Results of a study found that ctDNA could provide an immediate benefit for mitigating selection bias in DLBCL-centered clinical trials.
Compared with diagnosis-to-treatment intervals (DTIs), circulating tumor DNA (ctDNA) was able to measure disease burden more objectively for patients with diffuse large B-cell lymphoma (DLBCL), according to research published in the Journal of Clinical Oncology.
With these data, ctDNA could provide an immediate benefit in both quantifying and mitigating selection bias associated with DTI for prospective clinical trials examining patients with DLBCL.
“Based on our findings, pretreatment ctDNA levels may be used to both detect and avoid selection biases within clinical trials,” wrote the investigators. “ctDNA is a robust and objective metric using a single assessment blinded to time-based appraisals and can therefore be used to compare average disease burden between study arms and between populations of subjects in different clinical trials.”
The investigative team focused on ctDNA levels for patients with DLBCL who were treated in facilities across Europe and the United States. Median DTI for this cohort of patients was 21 days (range, 0-154 days).
Overall, patients with advanced-stage disease were found to have shorter DTI than patients who had limited-stage disease (median, 18 vs 26 days; P <.001). More, increased International Prognostic Index (IPI) was associated with shorter DTI (P < .001).
The pretreatment ctDNA levels of patients in this study were significantly associated with total metabolic tumor volumes (TMTV), further showing that DTI and ctDNA reflect disease burden. Patients with shorter DTI also had higher pretreatment ctDNA levels (P < .001).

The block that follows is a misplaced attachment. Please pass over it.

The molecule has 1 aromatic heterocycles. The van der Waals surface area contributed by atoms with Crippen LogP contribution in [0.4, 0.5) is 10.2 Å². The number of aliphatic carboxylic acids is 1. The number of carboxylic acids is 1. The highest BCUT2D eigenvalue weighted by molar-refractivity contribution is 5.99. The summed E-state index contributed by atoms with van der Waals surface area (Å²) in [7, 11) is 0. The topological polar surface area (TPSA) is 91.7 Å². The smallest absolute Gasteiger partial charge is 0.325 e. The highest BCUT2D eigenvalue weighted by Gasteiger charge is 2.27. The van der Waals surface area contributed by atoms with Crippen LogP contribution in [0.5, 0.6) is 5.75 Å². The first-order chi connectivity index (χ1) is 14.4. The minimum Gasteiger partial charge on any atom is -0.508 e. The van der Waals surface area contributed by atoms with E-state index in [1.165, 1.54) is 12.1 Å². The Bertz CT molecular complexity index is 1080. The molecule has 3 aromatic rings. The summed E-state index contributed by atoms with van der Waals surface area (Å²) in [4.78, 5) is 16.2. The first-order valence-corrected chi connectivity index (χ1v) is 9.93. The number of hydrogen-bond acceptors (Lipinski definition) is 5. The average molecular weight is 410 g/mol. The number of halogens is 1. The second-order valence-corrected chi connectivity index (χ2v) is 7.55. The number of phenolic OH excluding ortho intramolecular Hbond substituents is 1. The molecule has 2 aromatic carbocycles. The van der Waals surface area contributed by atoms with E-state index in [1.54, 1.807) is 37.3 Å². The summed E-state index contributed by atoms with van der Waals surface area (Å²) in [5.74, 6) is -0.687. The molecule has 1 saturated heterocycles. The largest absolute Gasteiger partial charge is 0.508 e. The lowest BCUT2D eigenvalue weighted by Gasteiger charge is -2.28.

“Both DTI and ctDNA levels were found to be associated with conventional measures of tumor burden such as stage, the International Prognostic Index (IPI), and total metabolic tumor volume,” wrote the investigators. “ctDNA levels predicted short DTI better than the IPI and were independently prognostic of event-free and overall survival in multivariable models also including the IPI and DTI.”
All patients included in the patient population were treated with combination immunochemotherapy in cancer centers across North America and Europe. Pretreatment ctDNA levels were compared with DTI, TMTV, IPI, and outcome.
According to the investigators, a significant limitation of the research is that patients received treatment across several different facilities instead of 1 homogenous cohort treated at a single institution. While this is a limitation, the research team suggests that this reflects the problems that exist with the current different standards across centers for the treatment of DLBCL.
“The subset of patients with DLBCL with aggressive disease in need of immediate therapy is likely under-represented in clinical trials, especially because the urgency of acute clinical presentations may not be compatible with the screening and consent processes required by study protocols. The resulting selection bias can in part be captured by the DTI metric, defined as time between diagnosis and treatment initiation,” wrote the investigators.
Alig S, Macaulay CW, Kurtz DM, et al. Short Diagnosis-to-Treatment Interval Is Associated With Higher Circulating Tumor DNA Levels in Diffuse Large B-Cell Lymphoma. J Clin Oncol. Published April 28, 2021. doi:10.1200/JCO.20.02573